The danger is that too much pressure may be generated within the line, creating the potential of a leak or rupture, according to John Stoody, a spokesman for the Association of Oil Pipelines. That can result in environmental damage or even loss of life, such as a 1999 rupture in Bellingham, Washington, that dumped more than 200,000 gallons of gasoline into a creek and sparked a fire that killed two 10-year-old boys and an 18-year-old man.

When pipeline operators need to halt the flow of liquid petroleum products through the line, they do it in a staged and controlled fashion, gradually slowing the flow to avoid stressing the pipe, Stoody said.

“The uncontrolled shutdown of a pipeline is dangerous not only to the person but is potentially dangerous to the public and surrounding environment,” he said. “Bringing all that mass to an uncontrolled stop puts tremendous amount of pressure on the pipeline, which can cause a rupture.”

Higgins said the valve turners took those factors into account, choosing isolated control valves away from towns and at least 10 miles downstream from the nearest pumping station and calling ahead to warn the operators about what they were about to do.

“We felt that (the possibility of a rupture) was a very low risk,” he said. “It’s the operations of the pipeline that are truly dangerous. You’re guaranteed spills – that’s part of the operation of the pipeline – and that’s not even addressing the risk of the climate catastrophe we’re heading towards.”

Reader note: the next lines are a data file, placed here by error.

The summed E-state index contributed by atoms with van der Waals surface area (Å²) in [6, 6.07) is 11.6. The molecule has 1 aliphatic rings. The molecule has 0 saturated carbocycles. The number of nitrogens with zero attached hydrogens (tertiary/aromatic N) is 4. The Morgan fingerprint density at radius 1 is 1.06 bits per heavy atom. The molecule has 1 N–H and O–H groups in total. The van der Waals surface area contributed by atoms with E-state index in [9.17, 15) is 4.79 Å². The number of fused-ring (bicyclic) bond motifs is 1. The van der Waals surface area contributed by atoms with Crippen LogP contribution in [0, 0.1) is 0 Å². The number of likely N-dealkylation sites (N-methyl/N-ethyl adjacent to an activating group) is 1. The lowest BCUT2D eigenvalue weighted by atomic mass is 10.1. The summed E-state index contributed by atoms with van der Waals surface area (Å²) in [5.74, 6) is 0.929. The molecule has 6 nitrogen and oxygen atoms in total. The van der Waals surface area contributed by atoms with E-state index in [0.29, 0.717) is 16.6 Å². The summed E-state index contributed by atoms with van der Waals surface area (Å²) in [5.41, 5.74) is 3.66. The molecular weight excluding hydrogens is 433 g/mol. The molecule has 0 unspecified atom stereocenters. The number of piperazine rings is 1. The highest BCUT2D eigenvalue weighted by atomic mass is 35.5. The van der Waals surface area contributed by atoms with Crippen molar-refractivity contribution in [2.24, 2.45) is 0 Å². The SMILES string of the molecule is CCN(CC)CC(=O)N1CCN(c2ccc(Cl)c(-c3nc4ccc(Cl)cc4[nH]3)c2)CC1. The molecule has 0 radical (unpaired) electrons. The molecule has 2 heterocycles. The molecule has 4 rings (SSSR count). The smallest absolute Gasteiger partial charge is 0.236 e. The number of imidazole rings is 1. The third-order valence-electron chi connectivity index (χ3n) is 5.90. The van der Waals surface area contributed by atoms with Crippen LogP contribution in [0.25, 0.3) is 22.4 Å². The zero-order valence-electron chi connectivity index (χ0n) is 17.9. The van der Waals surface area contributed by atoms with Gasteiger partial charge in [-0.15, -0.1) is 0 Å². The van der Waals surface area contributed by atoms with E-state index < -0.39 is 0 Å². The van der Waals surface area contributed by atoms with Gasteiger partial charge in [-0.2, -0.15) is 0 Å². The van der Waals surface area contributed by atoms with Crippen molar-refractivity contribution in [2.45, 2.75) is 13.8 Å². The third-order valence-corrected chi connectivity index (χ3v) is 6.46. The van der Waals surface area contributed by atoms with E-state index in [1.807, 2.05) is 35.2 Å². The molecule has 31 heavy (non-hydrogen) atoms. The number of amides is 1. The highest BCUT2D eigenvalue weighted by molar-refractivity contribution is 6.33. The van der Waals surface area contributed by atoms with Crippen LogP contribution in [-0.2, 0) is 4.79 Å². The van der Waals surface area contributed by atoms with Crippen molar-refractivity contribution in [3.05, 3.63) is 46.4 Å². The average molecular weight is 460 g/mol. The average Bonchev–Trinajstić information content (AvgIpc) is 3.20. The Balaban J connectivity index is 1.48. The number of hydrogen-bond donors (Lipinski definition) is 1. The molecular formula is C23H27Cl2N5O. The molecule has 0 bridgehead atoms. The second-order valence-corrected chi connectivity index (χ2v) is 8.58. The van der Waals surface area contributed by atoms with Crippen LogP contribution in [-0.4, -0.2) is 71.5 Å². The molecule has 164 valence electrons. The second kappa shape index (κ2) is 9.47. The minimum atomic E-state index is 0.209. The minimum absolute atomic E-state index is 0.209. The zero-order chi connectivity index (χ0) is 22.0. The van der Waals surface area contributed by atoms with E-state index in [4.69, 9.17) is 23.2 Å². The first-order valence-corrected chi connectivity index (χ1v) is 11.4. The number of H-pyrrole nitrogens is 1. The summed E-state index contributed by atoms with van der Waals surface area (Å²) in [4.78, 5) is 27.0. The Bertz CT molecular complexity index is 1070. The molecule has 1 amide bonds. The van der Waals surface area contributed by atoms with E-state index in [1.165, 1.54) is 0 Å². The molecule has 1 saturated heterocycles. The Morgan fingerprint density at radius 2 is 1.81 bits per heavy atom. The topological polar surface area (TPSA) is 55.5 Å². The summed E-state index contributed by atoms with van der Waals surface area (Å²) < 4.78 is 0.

Pleading their case

All five of the activists — along with a number of their supporters and even some of the videographers — were arrested and spent at least one night in jail before being released on bond.

Higgins, Klapstein, Johnston, Foster and Ward are facing felony charges ranging from trespass to sabotage and carrying maximum penalties ranging from 10 to more than 50 years in prison.

That, says Higgins, was always part of the plan.

“The whole commitment to this action was requesting a jury trial and speaking to them, a jury of my peers, and through them to the larger community about the danger we all face,” he said.

The activists are attempting to employ a legal strategy known as the necessity defense, based on the premise that global warming poses such a serious danger that breaking the law to stop it is justified.

“It’s called an affirmative defense,” Higgins said. “It acknowledges that what is charged is true … but it argues that it was necessary to prevent a greater harm.”

The standard analogy is the case of a concerned citizen who forces his way into a burning house to save a child trapped inside and then is charged with breaking and entering.

“In this instance,” Higgins said, “the threat is to billions of children around the planet, and there isn’t any (legal) way for us billions of ordinary citizens to save our kids and our neighbors’ kids.”